Go to Menu The Target, The Target, The Target
By Nick Corcodilos

Jeff Shuster worked for the Office of Telecommunications and Information Services of the State of New Jersey. His job was to recommend and purchase computer products for governmental agencies. It didn't take long before he realized he belonged on the other side of the negotiating table -- selling to the State.

Shuster considered the job security he had, and it was significant. He was only 24 years old and he could retire working for the State if he wanted to. Any career change would have to net him more than the State could ever offer in the long term. He was willing to take a risk, but it had to be a smart risk. Shuster knew his expertise with government would make him attractive to any of a number of government vendors. But he had only one target: the best vendor the State dealt with.

Clancy-Paul, Inc. was a $30 million computer reseller, small by most accounts. But it was the most respected, resourceful and successful of the computer vendors on the New Jersey State Contract. The people who worked at Clancy-Paul were dedicated, a little crazy in their enthusiasm for the business, and they functioned like a tight-knit family. The company clearly had a future. That was where Shuster decided he was going to work, come hell or high water.

It took just a couple of phone calls, and Jeff was in touch with the manager he wanted to work for. Several people at Clancy-Paul knew him because they worked with him on the Contract. But Shuster had no sales experience. "We like you, but you're not a sales guy," the manager told him.

Three months went by. Shuster called again. "Got a job for me yet? You'll love me if you hire me."

The company brought him in again to interview for a job in corporate sales. "Well, we still like you, but we've got another candidate who actually has sales experience. Good luck in your job hunt," they told him.

"Thanks, but I'll wait," said Shuster. "I'm coming to work for you. Maybe next month, maybe in six months. Talk to you again soon."

Jeff Shuster's persistence aroused admiration among the government sales team. "It's Shuster on the phone. He wants to know, are we ready to hire him?"

The entire government team knew him now. They liked Shuster's ethics, his attitude and his motivation. Bottom line: he had become part of the Clancy-Paul family while still maintaining his professional distance. He had devoted a lot of time to learning the company's business. He had a list of references like no other job candidate, and those references were all employees at Clancy-Paul. Shuster had made himself an insider.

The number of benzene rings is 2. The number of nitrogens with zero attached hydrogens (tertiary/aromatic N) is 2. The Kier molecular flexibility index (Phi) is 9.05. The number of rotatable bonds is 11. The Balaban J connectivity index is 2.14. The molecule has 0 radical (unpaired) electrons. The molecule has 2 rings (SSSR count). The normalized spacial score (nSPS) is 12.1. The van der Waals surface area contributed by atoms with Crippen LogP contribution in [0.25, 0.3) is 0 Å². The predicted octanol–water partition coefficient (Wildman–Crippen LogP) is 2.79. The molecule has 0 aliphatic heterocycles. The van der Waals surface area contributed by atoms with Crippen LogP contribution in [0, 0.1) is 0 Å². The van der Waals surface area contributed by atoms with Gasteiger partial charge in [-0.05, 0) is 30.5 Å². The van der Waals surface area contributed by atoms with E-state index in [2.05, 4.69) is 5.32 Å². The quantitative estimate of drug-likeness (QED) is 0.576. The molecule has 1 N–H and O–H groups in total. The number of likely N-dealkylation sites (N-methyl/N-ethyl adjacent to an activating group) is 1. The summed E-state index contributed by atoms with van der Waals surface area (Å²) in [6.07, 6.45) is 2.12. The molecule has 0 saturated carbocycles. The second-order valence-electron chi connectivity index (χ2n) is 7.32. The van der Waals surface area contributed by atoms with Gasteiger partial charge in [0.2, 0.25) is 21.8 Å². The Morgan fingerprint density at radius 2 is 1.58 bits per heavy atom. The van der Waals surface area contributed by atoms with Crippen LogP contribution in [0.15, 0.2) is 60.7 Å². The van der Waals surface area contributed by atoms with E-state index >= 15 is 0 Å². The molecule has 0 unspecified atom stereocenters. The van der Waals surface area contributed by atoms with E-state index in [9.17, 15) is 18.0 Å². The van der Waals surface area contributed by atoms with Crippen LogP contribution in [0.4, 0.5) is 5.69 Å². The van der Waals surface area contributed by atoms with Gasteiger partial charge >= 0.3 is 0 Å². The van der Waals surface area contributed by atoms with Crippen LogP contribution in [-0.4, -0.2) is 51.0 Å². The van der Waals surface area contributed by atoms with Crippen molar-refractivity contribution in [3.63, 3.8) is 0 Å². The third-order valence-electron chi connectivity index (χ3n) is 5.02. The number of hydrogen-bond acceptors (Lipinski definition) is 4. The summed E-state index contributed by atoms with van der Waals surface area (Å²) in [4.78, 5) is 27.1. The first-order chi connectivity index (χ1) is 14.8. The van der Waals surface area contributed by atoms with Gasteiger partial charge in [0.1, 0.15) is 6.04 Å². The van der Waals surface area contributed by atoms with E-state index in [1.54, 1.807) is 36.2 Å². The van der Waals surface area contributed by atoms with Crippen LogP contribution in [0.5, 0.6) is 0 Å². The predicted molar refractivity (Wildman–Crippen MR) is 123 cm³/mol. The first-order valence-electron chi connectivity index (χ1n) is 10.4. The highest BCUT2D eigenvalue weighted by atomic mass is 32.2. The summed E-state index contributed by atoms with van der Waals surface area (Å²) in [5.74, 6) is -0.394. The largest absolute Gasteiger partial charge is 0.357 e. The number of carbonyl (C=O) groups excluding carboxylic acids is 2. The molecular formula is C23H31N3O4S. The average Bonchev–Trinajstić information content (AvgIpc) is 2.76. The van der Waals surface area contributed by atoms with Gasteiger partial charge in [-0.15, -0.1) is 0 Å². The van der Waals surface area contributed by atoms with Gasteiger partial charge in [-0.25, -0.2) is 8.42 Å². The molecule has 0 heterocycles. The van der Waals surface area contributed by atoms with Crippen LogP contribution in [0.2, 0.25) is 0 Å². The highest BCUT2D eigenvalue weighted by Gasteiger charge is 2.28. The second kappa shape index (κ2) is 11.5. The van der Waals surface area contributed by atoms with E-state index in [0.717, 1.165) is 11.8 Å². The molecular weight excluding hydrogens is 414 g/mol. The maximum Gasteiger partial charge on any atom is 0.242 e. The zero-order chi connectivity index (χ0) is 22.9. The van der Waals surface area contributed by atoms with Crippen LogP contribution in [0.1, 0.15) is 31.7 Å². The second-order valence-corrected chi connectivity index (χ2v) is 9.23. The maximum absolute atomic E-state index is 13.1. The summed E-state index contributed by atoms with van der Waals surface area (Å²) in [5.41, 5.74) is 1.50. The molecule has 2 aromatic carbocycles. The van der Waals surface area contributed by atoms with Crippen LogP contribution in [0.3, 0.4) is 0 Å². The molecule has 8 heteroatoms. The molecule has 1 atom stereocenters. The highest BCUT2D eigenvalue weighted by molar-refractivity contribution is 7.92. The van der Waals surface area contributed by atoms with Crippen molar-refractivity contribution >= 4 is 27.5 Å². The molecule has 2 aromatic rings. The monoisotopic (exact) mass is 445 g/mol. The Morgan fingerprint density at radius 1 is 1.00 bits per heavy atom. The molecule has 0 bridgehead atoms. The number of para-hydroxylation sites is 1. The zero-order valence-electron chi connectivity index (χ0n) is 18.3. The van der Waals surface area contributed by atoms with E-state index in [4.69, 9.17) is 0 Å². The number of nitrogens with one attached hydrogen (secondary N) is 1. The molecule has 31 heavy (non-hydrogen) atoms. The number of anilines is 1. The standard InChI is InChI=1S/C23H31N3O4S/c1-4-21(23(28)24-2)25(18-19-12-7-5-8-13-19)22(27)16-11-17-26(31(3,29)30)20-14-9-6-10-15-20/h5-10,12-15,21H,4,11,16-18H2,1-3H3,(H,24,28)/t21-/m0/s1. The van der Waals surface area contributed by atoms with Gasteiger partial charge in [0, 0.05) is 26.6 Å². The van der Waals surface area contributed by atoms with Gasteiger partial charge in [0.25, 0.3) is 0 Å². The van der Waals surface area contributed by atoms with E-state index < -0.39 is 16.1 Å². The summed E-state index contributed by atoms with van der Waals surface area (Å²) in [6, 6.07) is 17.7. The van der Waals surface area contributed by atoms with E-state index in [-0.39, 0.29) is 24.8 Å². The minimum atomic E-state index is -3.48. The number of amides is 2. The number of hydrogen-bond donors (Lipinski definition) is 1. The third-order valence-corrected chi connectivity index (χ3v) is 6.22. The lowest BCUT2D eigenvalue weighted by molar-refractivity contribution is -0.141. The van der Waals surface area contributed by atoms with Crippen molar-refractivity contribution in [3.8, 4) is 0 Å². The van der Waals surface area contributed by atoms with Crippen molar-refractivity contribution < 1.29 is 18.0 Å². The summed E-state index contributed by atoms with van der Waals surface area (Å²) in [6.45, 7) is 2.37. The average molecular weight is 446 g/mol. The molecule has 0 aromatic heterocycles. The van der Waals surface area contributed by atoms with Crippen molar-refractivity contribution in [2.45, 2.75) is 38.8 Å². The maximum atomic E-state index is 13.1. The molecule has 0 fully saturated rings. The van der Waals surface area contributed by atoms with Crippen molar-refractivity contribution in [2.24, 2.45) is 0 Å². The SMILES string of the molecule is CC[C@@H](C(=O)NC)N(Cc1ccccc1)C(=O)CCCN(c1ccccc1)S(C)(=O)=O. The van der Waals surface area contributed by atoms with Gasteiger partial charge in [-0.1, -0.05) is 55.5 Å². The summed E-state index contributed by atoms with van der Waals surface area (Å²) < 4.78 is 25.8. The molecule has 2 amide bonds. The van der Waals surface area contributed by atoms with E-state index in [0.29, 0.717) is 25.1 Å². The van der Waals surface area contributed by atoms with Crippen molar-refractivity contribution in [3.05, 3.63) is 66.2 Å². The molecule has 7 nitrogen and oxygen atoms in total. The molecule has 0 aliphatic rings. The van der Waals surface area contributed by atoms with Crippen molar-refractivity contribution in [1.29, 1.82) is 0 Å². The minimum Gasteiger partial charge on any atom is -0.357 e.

Over a year went by. Then the call came. "We've got a slot, Jeff. And it's in the government sales division. Still want to talk with us?"

So Shuster went through the round of interviews once again. The problem was, this wasn't his dream job. It wasn't sales. The only job they had for him was in sales support, processing orders and handling customer relations. This was ground level. For this he'd give up a good career track at the State?

"It's the right company," Shuster told his buddies at the State. "I'm on target. The first step leads to the second step."

Jeff Shuster proved himself quickly and moved into sales. The persistence and enthusiasm that helped him land a job with his target company served him well in sales. In a few short years, he was the top sales rep on the government team. His relationships with his customers were outstanding. In the meantime, Clancy-Paul was sold; then that company merged with another. Jeff moved into corporate sales. In five years he achieved his goal: he was a respected expert. He had met and vaulted every hurdle he encountered working for a reseller.

Today Jeff Shuster is a Major Account Manager at Dell Computer Corporation. His government job is far behind him. But throughout Jeff's career, there's a clear pattern. Up close, it looks like a bunch of friendships and an interest in computers and sales. Step back a little, and it all becomes very clear. All of his relationships and interests look curiously like the target he took aim at a long time ago. The people he worked with at the State are still his customers. His friends from Clancy-Paul are still his friends; some of them continue to play a role in his work. And I was one of the managers of the sales team Jeff originally joined at Clancy-Paul.

Small world? No, just people with common interests who continue to pursue them. Such people inevitably run into one another again and again, for all the best reasons.

All of us pick our targets. Some people lose sight of what's important to them, and they keep missing their mark. Jeff Shuster honed his aim so carefully that it seems the target came to him.

Plan ahead to beat the experienced competition!

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This 36-page Answer Kit shows you how to use The Library Vacation to do powerful research to identify your choices. You'll learn why A Good Network is a Circle of Friends—and how to make and use new contacts to help you get in the door.

Choose your target companies, then Put a Free Sample in Your Resume to show the employer how you'll be a valuable contributor to its profitability.

All these tools are included in How Can I Change Careers?

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